Dear freelancer

I'll have artwork I'm allowed to post on Jan. 1st but until then here's a business related post.
I've heard some strange comments from freelancers lately that makes me want to respond as an art director.
Quote Requests
Apparently some freelancers prefer clients to be the first one to propose a rate for the work rather than the client requesting a rate quote. Which is an understandable wish but some believe the request is an attempt to get the artist to sell themselves short. Some believe it's a nefarious act that an AD doesn't disclose their budget first and that it would be honorable to do so.

AD hat on
Don't be so damn paranoid. Sometimes when I request a rate quote it's so that I can determine what the budget would need to be based off that rate. Then I can propose that budget to the owner or narrow the number of illustrations I would like for a project based off that rate. It can also aid me in persuading the owner to raise a budget by saying, "here's what we got for X in the past and here's what we could get for x+$5". I won't even really address the idea of not telling all about the budget not being honorable as it makes no business sense. As an AD it feels like socially awkward artists transferring their frustration onto the AD because they don't want to handle the business side of being an artist.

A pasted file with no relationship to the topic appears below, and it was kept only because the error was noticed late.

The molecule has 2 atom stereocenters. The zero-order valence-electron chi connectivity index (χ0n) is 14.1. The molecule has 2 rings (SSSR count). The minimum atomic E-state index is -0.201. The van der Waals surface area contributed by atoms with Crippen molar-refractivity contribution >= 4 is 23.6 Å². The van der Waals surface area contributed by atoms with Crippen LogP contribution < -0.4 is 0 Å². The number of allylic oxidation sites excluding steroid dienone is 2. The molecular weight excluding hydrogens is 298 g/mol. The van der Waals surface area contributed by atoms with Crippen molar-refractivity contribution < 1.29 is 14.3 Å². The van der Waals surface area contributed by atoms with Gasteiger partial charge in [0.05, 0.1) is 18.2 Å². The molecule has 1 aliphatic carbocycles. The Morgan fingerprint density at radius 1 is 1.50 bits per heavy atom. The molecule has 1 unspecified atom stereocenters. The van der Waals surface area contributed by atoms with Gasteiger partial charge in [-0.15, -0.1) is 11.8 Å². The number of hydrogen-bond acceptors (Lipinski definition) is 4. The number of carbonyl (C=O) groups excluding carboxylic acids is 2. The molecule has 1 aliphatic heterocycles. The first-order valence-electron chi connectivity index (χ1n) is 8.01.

Freelancer hat on
Are you crazy? If somebody tells me the rate they'd like to pay immediately that has been an indicator, in my experience, that this isn't going to be a flexible relationship. "The pay is X and the contract is X. Will you do it?" It's also been an indicator that I'm not necessarily an individual that they have a true interest in using. They simply need art and I make art. Luckily most of the clients that come to me these days ask for a rate quote and I think that's because they see me as an individual who makes art that they already like or I have come recommended by friends or peers. This gives me some power as I know I'm wanted.

It seems that some artists prefer the"the pay is X and the contract is X" as it's a simple process for them and they don't have to squirm in their seats and agonize over what's a rate suitable for the industry, suitable for the size of the company, suitable for profit, suitable for the contract,etc. Contracts are a big deal and being able to negotiate them can make the difference between getting paid and not getting paid or showing your work and never being able to show your work. Respond to the quote request E-mail. Set a price and terms that you would be happy with. If they tell you no then you're only missing out on work that must have had terms that you wouldn't have profited from or would have made you miserable. If they say yes and it turns out they had a higher budget, who cares? The payment was enough to make you happy what are you complaining about? If you're that far under budget then don't be surprised to find them flooding you with a lot more work down the road and that flood will raise your rates across the board as you're not able to meet the demand.

Joe Slucher1 Comment